“The opposite case would lead some to highlight what they see as the limit of women.”

The primary race for Seoul mayoral candidacy also witnessed a female opposition lawmaker emerging as a potential presidential contender.

Rep. Park Young-sun, DP’s chief policymaker, defeated three other contenders to win the party nomination but lost the unified candidacy of the liberal camp to civic leader Park Won-soon. She was still praised for pulling her party out of inertia that had been deepened in the sweeping nonpartisan sentiment.

On the heels of the three female politicians under spotlight are coming a group of women lawmakers who have been heightening their political status. Observers pay attention particularly to some female legislators who succeeded in being elected by voters in districts in the latest general elections in 2008 after proving their ability for four years as a first-term lawmaker elected by proportional representation. Both Na and Park Young-sun belong to the group which also includes Reps. Kim Young-sun, Chin Soo-hee, Lee Hye-hoon and Chun Yu-ok from the GNP and Rep. Cho Bae-sook of the DP. First-term lawmakers Cho Yoon-sun, Chung Ok-nim, Jeon Hyun-heui, Park Sun-sook and Lee Jung-hee have been also drawing attention with their conspicuous activities, preparing to run in a constituency in next year’s election. Cho and Chung are from the GNP, Jeon and Park from the DP and Lee heads the left-leaning splinter party Democratic Labor Party.

Further presence

Many observers indicate female politicians still have a long way to go before expanding their presence in the political landscape, which remains far below the sex ratio. According to figures from the National Assembly, the number of female lawmakers currently stands at 42, accounting for only 13.7 percent of the 299-member parliament. There was only one female lawmaker at the Constitutional Assembly elected in 1948, three years after the country’s liberalization from Japan’s colonial rule. The number incrementally increased with its proportion remaining at a negligible level.

The number of women legislators saw a sharp increase to 39 in the 2004 election from 16 four years earlier as a revised law obliged major parties to fill half of their proportional representation list with female candidates.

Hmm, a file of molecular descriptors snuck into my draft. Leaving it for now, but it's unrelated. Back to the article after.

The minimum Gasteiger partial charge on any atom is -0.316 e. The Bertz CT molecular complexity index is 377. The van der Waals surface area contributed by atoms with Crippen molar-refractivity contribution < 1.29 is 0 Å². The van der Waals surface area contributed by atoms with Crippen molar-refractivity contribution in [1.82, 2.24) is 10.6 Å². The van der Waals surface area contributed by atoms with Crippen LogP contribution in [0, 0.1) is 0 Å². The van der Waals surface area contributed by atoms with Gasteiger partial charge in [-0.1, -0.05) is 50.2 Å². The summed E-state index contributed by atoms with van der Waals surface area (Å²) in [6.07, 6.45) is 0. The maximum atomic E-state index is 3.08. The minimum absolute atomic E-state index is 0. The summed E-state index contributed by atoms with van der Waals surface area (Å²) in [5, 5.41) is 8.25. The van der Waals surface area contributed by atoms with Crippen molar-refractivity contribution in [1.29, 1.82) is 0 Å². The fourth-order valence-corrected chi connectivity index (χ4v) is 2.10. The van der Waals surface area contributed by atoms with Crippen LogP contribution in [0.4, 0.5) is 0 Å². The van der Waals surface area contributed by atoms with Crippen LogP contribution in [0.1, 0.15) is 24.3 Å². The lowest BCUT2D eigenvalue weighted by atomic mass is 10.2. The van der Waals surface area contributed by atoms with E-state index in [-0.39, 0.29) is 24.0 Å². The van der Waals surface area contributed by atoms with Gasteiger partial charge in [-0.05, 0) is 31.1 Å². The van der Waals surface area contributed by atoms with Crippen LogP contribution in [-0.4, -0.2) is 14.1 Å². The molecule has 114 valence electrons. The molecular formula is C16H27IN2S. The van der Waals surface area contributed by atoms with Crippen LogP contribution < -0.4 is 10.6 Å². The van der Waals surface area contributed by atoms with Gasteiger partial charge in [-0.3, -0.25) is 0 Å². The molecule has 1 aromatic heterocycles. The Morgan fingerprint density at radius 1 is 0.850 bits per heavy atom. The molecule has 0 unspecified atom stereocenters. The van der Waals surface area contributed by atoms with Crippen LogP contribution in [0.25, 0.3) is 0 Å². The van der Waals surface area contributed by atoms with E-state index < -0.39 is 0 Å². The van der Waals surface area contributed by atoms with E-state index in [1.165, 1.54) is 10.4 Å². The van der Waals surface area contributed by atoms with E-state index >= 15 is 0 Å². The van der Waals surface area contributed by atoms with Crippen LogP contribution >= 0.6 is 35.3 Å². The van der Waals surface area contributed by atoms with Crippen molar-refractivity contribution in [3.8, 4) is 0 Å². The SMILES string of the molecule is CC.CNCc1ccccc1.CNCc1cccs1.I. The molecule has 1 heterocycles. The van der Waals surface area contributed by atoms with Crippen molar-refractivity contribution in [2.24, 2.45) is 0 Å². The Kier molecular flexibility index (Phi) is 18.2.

Most of the female lawmakers elected to the National Assembly thorough the proportional representation system in the previous two elections were experts in specific fields such as lawyers, professors and journalists. 

The number of women running in parliamentary constituencies increased over the past decades from seven in 1985 to 21 in 1996, 65 in 2004 and 132 in 2008 with their proportion also rising from 1.6 percent to 11.9 percent over the cited period, according to statistics from the Korean Women’s Development Institute. Of the 132 women competing in districts in the 2008 election, only 14 won, accounting for a meager 5.7 percent of the 245 lawmakers elected from districts.

An official at the GNP secretariat said about 300 female officials of the GNP and other smaller parties are expected to bid for the 2012 general elections.

In the survey in March, more than 60 percent of respondents said the number of women lawmakers should increase, with 15.9 percent and 21.8 percent replying it should decrease or be frozen.

The proportion of female lawmakers at the 13-percent level is far below those in some European countries such as Finland, Germany and Sweden where 40-50 percent of parliamentarians are women.

According to figures from the Inter-Parliamentary Union, Korea ranked 89th in the list of 189 countries in terms of the proportion of women lawmakers in June 2008.

On the regional levels, the number of local councilors has increased since the local autonomy was restored in 1995. According to statistics from the National Election Commission, the number of women elected to local councils in small cities, wards and counties increased from 71 in 1995 to 436 in 2006 and 636 in 2010, with their proportion also rising from 1.56 percent to 22 percent over the cited period. The number of women councilors in provincial and metropolitan councils also climbed from 56 (5.8 percent) in 1995 to 88 (11.9 percent) in 2006 and 113 (14.8 percent) in 2010.

Female officials from political parties and civic groups have recently held a series of meetings and seminars transcending differences in their political identity to discuss ways to enhance women’s presence in politics.

“I think it is our duty to make ceaseless challenges for elected posts,” said a DP official in charge of female affairs.

By Kim Kyung-ho (khkim@heraldcorp.com)